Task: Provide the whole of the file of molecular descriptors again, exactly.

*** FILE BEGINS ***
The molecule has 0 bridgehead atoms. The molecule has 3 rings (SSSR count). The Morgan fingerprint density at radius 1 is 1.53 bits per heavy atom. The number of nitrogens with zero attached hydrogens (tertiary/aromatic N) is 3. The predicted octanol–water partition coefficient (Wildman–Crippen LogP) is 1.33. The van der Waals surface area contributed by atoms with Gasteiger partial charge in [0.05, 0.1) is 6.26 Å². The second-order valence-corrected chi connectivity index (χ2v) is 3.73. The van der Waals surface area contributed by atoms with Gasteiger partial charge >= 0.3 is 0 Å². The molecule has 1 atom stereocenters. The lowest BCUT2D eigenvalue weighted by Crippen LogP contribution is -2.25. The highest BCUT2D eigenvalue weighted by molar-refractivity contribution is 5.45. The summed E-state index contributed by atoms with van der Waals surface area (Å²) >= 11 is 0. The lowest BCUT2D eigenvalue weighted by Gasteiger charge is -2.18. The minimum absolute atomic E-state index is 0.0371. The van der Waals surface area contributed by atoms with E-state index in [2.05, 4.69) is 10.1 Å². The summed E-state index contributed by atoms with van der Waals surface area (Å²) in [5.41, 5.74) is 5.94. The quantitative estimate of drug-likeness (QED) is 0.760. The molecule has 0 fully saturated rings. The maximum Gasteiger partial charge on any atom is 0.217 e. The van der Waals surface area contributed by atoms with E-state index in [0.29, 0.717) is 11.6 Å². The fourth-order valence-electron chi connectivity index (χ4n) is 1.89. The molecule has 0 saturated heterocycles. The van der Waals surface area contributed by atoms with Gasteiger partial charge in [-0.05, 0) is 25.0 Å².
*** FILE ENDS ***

The molecule has 0 bridgehead atoms. The molecule has 3 rings (SSSR count). The Morgan fingerprint density at radius 1 is 1.53 bits per heavy atom. The number of nitrogens with zero attached hydrogens (tertiary/aromatic N) is 3. The predicted octanol–water partition coefficient (Wildman–Crippen LogP) is 1.33. The van der Waals surface area contributed by atoms with Gasteiger partial charge in [0.05, 0.1) is 6.26 Å². The second-order valence-corrected chi connectivity index (χ2v) is 3.73. The van der Waals surface area contributed by atoms with Gasteiger partial charge >= 0.3 is 0 Å². The molecule has 1 atom stereocenters. The lowest BCUT2D eigenvalue weighted by Crippen LogP contribution is -2.25. The highest BCUT2D eigenvalue weighted by molar-refractivity contribution is 5.45. The summed E-state index contributed by atoms with van der Waals surface area (Å²) >= 11 is 0. The lowest BCUT2D eigenvalue weighted by Gasteiger charge is -2.18. The minimum absolute atomic E-state index is 0.0371. The van der Waals surface area contributed by atoms with E-state index in [2.05, 4.69) is 10.1 Å². The summed E-state index contributed by atoms with van der Waals surface area (Å²) in [5.41, 5.74) is 5.94. The quantitative estimate of drug-likeness (QED) is 0.760. The molecule has 0 fully saturated rings. The maximum Gasteiger partial charge on any atom is 0.217 e. The van der Waals surface area contributed by atoms with E-state index in [0.29, 0.717) is 11.6 Å². The fourth-order valence-electron chi connectivity index (χ4n) is 1.89. The molecule has 0 saturated heterocycles. The van der Waals surface area contributed by atoms with Gasteiger partial charge in [-0.05, 0) is 25.0 Å².